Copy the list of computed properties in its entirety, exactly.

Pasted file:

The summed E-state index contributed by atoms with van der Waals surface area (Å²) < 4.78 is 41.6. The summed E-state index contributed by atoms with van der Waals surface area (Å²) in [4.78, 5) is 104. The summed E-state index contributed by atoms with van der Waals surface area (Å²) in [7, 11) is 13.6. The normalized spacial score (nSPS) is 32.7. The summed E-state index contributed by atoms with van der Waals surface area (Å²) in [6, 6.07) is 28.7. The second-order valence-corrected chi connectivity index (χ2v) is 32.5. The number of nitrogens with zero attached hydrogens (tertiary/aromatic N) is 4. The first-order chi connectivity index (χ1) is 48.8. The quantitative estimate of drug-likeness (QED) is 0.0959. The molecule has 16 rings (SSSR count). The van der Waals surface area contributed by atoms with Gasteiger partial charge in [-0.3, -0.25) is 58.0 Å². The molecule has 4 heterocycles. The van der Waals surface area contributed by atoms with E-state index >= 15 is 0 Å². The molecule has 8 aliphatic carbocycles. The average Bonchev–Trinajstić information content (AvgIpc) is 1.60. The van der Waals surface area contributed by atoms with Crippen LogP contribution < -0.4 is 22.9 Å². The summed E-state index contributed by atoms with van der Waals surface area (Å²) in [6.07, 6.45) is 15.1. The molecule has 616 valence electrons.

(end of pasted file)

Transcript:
The summed E-state index contributed by atoms with van der Waals surface area (Å²) < 4.78 is 41.6. The summed E-state index contributed by atoms with van der Waals surface area (Å²) in [4.78, 5) is 104. The summed E-state index contributed by atoms with van der Waals surface area (Å²) in [7, 11) is 13.6. The normalized spacial score (nSPS) is 32.7. The summed E-state index contributed by atoms with van der Waals surface area (Å²) in [6, 6.07) is 28.7. The second-order valence-corrected chi connectivity index (χ2v) is 32.5. The number of nitrogens with zero attached hydrogens (tertiary/aromatic N) is 4. The first-order chi connectivity index (χ1) is 48.8. The quantitative estimate of drug-likeness (QED) is 0.0959. The molecule has 16 rings (SSSR count). The van der Waals surface area contributed by atoms with Gasteiger partial charge in [-0.3, -0.25) is 58.0 Å². The molecule has 4 heterocycles. The van der Waals surface area contributed by atoms with E-state index >= 15 is 0 Å². The molecule has 8 aliphatic carbocycles. The average Bonchev–Trinajstić information content (AvgIpc) is 1.60. The van der Waals surface area contributed by atoms with Crippen LogP contribution < -0.4 is 22.9 Å². The summed E-state index contributed by atoms with van der Waals surface area (Å²) in [6.07, 6.45) is 15.1. The molecule has 616 valence electrons.